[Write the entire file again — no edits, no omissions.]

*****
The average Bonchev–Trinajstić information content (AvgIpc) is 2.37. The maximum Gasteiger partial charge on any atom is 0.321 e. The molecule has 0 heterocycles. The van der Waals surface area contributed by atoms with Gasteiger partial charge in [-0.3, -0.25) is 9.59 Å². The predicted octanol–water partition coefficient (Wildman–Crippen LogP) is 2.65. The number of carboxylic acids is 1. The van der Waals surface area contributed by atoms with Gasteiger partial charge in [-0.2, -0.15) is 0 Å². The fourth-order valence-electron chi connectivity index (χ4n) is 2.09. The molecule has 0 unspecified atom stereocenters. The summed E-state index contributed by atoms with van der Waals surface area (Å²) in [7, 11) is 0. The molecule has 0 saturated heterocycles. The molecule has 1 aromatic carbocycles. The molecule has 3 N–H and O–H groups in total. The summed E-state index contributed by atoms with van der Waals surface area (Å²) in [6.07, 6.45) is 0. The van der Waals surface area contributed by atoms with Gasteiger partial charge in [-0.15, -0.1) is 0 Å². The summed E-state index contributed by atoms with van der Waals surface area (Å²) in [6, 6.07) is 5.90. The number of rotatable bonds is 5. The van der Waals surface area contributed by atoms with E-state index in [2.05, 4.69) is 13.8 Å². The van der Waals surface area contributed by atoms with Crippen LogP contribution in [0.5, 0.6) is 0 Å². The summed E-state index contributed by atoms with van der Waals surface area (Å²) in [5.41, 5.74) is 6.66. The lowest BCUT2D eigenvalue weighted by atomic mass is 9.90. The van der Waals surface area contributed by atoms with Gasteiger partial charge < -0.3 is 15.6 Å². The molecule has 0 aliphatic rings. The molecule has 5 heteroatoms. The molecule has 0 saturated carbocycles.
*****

The average Bonchev–Trinajstić information content (AvgIpc) is 2.37. The maximum Gasteiger partial charge on any atom is 0.321 e. The molecule has 0 heterocycles. The van der Waals surface area contributed by atoms with Gasteiger partial charge in [-0.3, -0.25) is 9.59 Å². The predicted octanol–water partition coefficient (Wildman–Crippen LogP) is 2.65. The number of carboxylic acids is 1. The van der Waals surface area contributed by atoms with Gasteiger partial charge in [-0.2, -0.15) is 0 Å². The fourth-order valence-electron chi connectivity index (χ4n) is 2.09. The molecule has 0 unspecified atom stereocenters. The summed E-state index contributed by atoms with van der Waals surface area (Å²) in [7, 11) is 0. The molecule has 0 saturated heterocycles. The molecule has 1 aromatic carbocycles. The molecule has 3 N–H and O–H groups in total. The summed E-state index contributed by atoms with van der Waals surface area (Å²) in [6.07, 6.45) is 0. The van der Waals surface area contributed by atoms with Gasteiger partial charge in [-0.15, -0.1) is 0 Å². The summed E-state index contributed by atoms with van der Waals surface area (Å²) in [6, 6.07) is 5.90. The number of rotatable bonds is 5. The van der Waals surface area contributed by atoms with E-state index in [2.05, 4.69) is 13.8 Å². The van der Waals surface area contributed by atoms with Crippen LogP contribution in [0.5, 0.6) is 0 Å². The summed E-state index contributed by atoms with van der Waals surface area (Å²) in [5.41, 5.74) is 6.66. The lowest BCUT2D eigenvalue weighted by atomic mass is 9.90. The van der Waals surface area contributed by atoms with Gasteiger partial charge < -0.3 is 15.6 Å². The molecule has 0 aliphatic rings. The molecule has 5 heteroatoms. The molecule has 0 saturated carbocycles.